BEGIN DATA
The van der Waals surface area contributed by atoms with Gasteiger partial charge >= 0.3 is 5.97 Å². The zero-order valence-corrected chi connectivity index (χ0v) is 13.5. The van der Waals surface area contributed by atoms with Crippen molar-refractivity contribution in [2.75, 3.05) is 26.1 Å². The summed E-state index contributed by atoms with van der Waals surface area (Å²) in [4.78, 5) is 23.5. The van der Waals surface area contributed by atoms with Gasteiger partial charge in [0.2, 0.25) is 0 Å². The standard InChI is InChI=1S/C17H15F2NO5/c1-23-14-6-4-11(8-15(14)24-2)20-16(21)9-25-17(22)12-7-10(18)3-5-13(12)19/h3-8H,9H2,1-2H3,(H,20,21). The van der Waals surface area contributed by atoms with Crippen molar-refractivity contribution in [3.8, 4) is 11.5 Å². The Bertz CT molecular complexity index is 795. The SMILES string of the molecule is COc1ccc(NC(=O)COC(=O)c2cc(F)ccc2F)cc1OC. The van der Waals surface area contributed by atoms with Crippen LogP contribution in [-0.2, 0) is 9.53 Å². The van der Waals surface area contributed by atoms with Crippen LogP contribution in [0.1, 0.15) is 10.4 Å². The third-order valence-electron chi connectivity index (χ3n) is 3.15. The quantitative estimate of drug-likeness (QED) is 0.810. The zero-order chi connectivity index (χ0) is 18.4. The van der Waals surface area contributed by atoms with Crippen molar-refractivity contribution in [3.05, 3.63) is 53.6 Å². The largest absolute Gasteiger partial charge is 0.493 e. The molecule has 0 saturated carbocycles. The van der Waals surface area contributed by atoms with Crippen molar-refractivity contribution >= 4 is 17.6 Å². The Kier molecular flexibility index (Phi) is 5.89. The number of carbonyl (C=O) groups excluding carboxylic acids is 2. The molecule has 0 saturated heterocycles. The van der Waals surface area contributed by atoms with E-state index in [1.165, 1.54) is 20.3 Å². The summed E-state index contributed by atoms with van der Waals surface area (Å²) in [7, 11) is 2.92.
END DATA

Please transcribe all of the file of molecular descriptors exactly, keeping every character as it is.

The van der Waals surface area contributed by atoms with Gasteiger partial charge >= 0.3 is 5.97 Å². The zero-order valence-corrected chi connectivity index (χ0v) is 13.5. The van der Waals surface area contributed by atoms with Crippen molar-refractivity contribution in [2.75, 3.05) is 26.1 Å². The summed E-state index contributed by atoms with van der Waals surface area (Å²) in [4.78, 5) is 23.5. The van der Waals surface area contributed by atoms with Gasteiger partial charge in [0.2, 0.25) is 0 Å². The standard InChI is InChI=1S/C17H15F2NO5/c1-23-14-6-4-11(8-15(14)24-2)20-16(21)9-25-17(22)12-7-10(18)3-5-13(12)19/h3-8H,9H2,1-2H3,(H,20,21). The van der Waals surface area contributed by atoms with Crippen molar-refractivity contribution in [3.8, 4) is 11.5 Å². The Bertz CT molecular complexity index is 795. The SMILES string of the molecule is COc1ccc(NC(=O)COC(=O)c2cc(F)ccc2F)cc1OC. The van der Waals surface area contributed by atoms with Crippen LogP contribution in [-0.2, 0) is 9.53 Å². The van der Waals surface area contributed by atoms with Crippen LogP contribution in [0.1, 0.15) is 10.4 Å². The third-order valence-electron chi connectivity index (χ3n) is 3.15. The quantitative estimate of drug-likeness (QED) is 0.810. The zero-order chi connectivity index (χ0) is 18.4. The van der Waals surface area contributed by atoms with Crippen molar-refractivity contribution in [3.05, 3.63) is 53.6 Å². The largest absolute Gasteiger partial charge is 0.493 e. The molecule has 0 saturated carbocycles. The van der Waals surface area contributed by atoms with Crippen molar-refractivity contribution >= 4 is 17.6 Å². The Kier molecular flexibility index (Phi) is 5.89. The number of carbonyl (C=O) groups excluding carboxylic acids is 2. The molecule has 0 saturated heterocycles. The van der Waals surface area contributed by atoms with E-state index in [1.165, 1.54) is 20.3 Å². The summed E-state index contributed by atoms with van der Waals surface area (Å²) in [7, 11) is 2.92.